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The Business Continuity Table of Contents - Administration

The 2001 attacks in New York and Washington have hopefully placed the importance of “Business Continuity” plans and processes in the forefront of everyone’s mind. Of course, Business Continuity is a new enough term that you may not know what that is. In short, it is a plan that will provide “continuity” of your business in the event of a disaster.

TABLE OF CONTENTS:
  1. So You Survived the Disaster. Did Your Company?
  2. Still, This Is Not Enough
  3. Virus and Hacker
  4. The Business Continuity Table of Contents
  5. Putting It Together
By: Danny Wall
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November 22, 2004

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This document, once fully put together will be quite thick and it should contain (at a minimum):

  • The exact procedure on how to fully startup every server on your network. This includes exact click-by-click and word-by-word descriptions of any commands that need to be typed in after the ON button has been hit, and it should have a picture of each server and the location of the ON button labeled.

  • The name of your virus software.

  • Virus software revision level.

  • The phone number to the technical support for your virus software.

  • Virus signature update frequency.

  • Location of the scripts that obtain the new virus signature file(s) from your vendor. If you do not have scripts to do this, then it should contain an exact click-by-click and word-by-word explanation on how to obtain a new signature file and get it loaded into the virus software.

  • A printout of the script that performs the update (if your company uses one).

  • Exact click-by-click and word-by-word explanation on how to launch the script.

  • Exact click-by-click and word-by-word procedures for performing a manual virus scan.

  • Exact procedures for what to do when a virus is found that can be cleaned from a file.

  • Exact procedures for what to do when a virus is found that can NOT be cleaned from a file.

  • The name of your backup and recovery software.

  • The revision level of your backup software.

  • The phone number to the technical support for your backup software.

  • The storage location of your back up media.

  • The rotation schedule for your backup media, where and when you obtain a new clean tape, where to put the tapes that are being swapped out, and where and when the offsite people pickup the tapes.

  • The exact procedure to startup your backup software if it is not started upon system launch.

  • The exact procedure to perform a full manual backup.

  • The exact procedure to restore a file and how to find the appropriate media the file will be on.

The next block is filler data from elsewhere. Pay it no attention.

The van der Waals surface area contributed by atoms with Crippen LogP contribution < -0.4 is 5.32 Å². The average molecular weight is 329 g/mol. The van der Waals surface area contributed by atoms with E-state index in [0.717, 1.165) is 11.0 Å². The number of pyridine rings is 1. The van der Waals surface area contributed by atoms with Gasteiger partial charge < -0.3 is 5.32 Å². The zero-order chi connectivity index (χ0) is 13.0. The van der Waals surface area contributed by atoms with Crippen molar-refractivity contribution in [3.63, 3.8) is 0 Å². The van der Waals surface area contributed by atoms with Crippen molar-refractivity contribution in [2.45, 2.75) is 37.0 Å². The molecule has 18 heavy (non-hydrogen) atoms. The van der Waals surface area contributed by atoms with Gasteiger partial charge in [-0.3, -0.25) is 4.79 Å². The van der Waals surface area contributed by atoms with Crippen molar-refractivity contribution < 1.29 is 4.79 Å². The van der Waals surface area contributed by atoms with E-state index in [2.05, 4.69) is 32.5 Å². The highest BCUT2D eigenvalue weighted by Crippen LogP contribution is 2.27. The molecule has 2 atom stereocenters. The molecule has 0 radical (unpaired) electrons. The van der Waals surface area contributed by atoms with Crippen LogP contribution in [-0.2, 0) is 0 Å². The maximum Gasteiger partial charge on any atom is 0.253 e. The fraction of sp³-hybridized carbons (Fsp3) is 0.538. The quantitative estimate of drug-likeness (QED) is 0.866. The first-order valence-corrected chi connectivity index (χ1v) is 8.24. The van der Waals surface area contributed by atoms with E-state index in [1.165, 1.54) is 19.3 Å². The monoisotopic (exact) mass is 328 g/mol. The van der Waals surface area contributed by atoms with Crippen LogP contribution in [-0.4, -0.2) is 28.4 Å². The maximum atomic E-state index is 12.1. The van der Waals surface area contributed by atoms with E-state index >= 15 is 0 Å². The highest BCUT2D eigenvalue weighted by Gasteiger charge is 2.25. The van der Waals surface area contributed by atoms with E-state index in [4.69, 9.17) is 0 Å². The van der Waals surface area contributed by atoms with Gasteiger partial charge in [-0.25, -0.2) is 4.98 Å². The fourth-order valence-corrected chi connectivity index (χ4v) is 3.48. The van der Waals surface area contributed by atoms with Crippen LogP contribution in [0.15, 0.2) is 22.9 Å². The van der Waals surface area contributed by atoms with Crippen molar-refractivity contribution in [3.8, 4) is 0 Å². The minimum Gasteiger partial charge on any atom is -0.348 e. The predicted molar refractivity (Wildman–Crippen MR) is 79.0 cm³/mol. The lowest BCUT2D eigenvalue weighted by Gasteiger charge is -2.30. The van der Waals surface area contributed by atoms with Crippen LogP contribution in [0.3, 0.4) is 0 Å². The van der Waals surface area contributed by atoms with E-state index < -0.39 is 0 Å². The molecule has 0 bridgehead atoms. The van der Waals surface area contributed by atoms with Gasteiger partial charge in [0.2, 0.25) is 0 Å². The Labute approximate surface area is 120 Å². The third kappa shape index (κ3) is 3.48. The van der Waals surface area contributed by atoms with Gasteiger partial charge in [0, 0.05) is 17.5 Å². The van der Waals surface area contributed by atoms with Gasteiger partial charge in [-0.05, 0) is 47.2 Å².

• Exact procedures (including passwords and the like) for obtaining backup media from your offsite storage company.

  • A detailed description of your security system (e.g. firewalls, proxy servers, security groups, access levels, etc.).

  • A listing of the rev levels for each piece of software.

  • The phone numbers to technical support for each piece of software.

  • Contact phone numbers for each of your security and network admin personnel.

  • Contact phone numbers for network security experts (unless you’ve hired a “white hat” hacker, you don’t have one in your company, so you should have the number to a consulting company with an expert) in case you suspect a hacker attack is taking place or you suspect your security has been breached.

  • The name, phone number, and address to your reciprocal partner company.

  • The full reciprocal agreement.

  • An English language summary of what the contract says.

  • A detailed procedure to get your reciprocal partner company online with your data.

  • Detailed procedures on how to “do business” with all of your data sitting on servers you are not used to working with.

  • Detailed procedures on how to input orders, process them, how to run payroll, how to run AR, how to run AP, and anything else you simply must have computer access to run the basics of your business.

  • Detailed procedures on how to send your reciprocal partner your data, and an explanation on how your partner gets that data, loads it, and gives you access to it.

  • Detailed procedures on how to get your reciprocal partner up and running with the most up to date data possible for the systems being run on their servers.

  • Finally, it should contain the dates of when you tested all of this and exactly what was tested. Just to be clear, you should be testing the various processes at least twice a year, the more often, the better.



 
 
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